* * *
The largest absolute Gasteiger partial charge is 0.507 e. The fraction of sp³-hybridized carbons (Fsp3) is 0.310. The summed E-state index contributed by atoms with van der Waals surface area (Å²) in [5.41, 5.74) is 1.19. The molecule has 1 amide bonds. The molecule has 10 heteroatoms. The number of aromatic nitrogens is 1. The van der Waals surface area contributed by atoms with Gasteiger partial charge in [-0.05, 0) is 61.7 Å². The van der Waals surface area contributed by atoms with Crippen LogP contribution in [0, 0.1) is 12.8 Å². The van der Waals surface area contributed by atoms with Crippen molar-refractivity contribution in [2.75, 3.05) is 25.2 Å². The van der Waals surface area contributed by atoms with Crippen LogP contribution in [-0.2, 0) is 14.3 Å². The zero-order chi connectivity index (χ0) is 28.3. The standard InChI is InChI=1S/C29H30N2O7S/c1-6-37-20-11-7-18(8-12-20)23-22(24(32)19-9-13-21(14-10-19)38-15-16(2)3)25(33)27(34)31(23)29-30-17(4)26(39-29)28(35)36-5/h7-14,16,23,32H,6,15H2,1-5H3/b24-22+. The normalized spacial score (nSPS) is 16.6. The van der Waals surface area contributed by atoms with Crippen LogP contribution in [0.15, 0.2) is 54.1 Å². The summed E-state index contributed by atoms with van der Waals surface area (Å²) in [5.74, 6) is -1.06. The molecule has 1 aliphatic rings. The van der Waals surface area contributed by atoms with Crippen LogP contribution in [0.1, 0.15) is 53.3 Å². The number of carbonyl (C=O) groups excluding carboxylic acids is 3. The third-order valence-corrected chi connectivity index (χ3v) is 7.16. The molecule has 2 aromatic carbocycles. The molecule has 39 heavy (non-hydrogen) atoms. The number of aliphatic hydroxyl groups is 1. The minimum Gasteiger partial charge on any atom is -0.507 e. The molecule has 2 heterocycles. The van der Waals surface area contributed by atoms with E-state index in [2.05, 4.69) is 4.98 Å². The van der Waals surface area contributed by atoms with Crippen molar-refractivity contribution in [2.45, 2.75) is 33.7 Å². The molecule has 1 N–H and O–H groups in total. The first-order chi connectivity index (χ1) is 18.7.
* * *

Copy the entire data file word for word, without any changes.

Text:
The largest absolute Gasteiger partial charge is 0.507 e. The fraction of sp³-hybridized carbons (Fsp3) is 0.310. The summed E-state index contributed by atoms with van der Waals surface area (Å²) in [5.41, 5.74) is 1.19. The molecule has 1 amide bonds. The molecule has 10 heteroatoms. The number of aromatic nitrogens is 1. The van der Waals surface area contributed by atoms with Gasteiger partial charge in [-0.05, 0) is 61.7 Å². The van der Waals surface area contributed by atoms with Crippen LogP contribution in [0, 0.1) is 12.8 Å². The van der Waals surface area contributed by atoms with Crippen molar-refractivity contribution in [2.75, 3.05) is 25.2 Å². The van der Waals surface area contributed by atoms with Crippen LogP contribution in [-0.2, 0) is 14.3 Å². The zero-order chi connectivity index (χ0) is 28.3. The standard InChI is InChI=1S/C29H30N2O7S/c1-6-37-20-11-7-18(8-12-20)23-22(24(32)19-9-13-21(14-10-19)38-15-16(2)3)25(33)27(34)31(23)29-30-17(4)26(39-29)28(35)36-5/h7-14,16,23,32H,6,15H2,1-5H3/b24-22+. The normalized spacial score (nSPS) is 16.6. The van der Waals surface area contributed by atoms with Crippen LogP contribution in [0.15, 0.2) is 54.1 Å². The summed E-state index contributed by atoms with van der Waals surface area (Å²) in [5.74, 6) is -1.06. The molecule has 1 aliphatic rings. The van der Waals surface area contributed by atoms with Crippen LogP contribution in [0.1, 0.15) is 53.3 Å². The number of carbonyl (C=O) groups excluding carboxylic acids is 3. The third-order valence-corrected chi connectivity index (χ3v) is 7.16. The molecule has 2 aromatic carbocycles. The molecule has 39 heavy (non-hydrogen) atoms. The number of aliphatic hydroxyl groups is 1. The minimum Gasteiger partial charge on any atom is -0.507 e. The molecule has 2 heterocycles. The van der Waals surface area contributed by atoms with E-state index in [2.05, 4.69) is 4.98 Å². The van der Waals surface area contributed by atoms with Crippen molar-refractivity contribution in [2.45, 2.75) is 33.7 Å². The molecule has 1 N–H and O–H groups in total. The first-order chi connectivity index (χ1) is 18.7.